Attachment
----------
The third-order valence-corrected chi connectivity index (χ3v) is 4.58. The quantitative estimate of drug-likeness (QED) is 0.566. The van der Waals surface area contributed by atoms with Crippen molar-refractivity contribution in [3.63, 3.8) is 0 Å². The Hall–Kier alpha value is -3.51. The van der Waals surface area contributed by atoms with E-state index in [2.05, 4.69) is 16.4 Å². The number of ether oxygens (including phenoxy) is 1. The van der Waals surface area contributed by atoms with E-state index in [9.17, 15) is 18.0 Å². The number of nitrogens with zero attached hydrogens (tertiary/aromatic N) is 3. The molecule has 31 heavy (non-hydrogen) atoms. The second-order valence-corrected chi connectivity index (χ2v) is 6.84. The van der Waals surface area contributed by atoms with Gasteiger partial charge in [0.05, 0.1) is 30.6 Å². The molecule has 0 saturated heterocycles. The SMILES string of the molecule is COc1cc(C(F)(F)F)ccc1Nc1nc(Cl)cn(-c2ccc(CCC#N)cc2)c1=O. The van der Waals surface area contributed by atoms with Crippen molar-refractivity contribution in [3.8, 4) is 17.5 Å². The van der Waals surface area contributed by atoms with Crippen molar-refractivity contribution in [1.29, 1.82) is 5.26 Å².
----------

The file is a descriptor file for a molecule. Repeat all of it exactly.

The third-order valence-corrected chi connectivity index (χ3v) is 4.58. The quantitative estimate of drug-likeness (QED) is 0.566. The van der Waals surface area contributed by atoms with Crippen molar-refractivity contribution in [3.63, 3.8) is 0 Å². The Hall–Kier alpha value is -3.51. The van der Waals surface area contributed by atoms with E-state index in [2.05, 4.69) is 16.4 Å². The number of ether oxygens (including phenoxy) is 1. The van der Waals surface area contributed by atoms with E-state index in [9.17, 15) is 18.0 Å². The number of nitrogens with zero attached hydrogens (tertiary/aromatic N) is 3. The molecule has 31 heavy (non-hydrogen) atoms. The second-order valence-corrected chi connectivity index (χ2v) is 6.84. The van der Waals surface area contributed by atoms with Gasteiger partial charge in [0.05, 0.1) is 30.6 Å². The molecule has 0 saturated heterocycles. The SMILES string of the molecule is COc1cc(C(F)(F)F)ccc1Nc1nc(Cl)cn(-c2ccc(CCC#N)cc2)c1=O. The van der Waals surface area contributed by atoms with Crippen molar-refractivity contribution in [3.8, 4) is 17.5 Å². The van der Waals surface area contributed by atoms with Crippen molar-refractivity contribution in [1.29, 1.82) is 5.26 Å².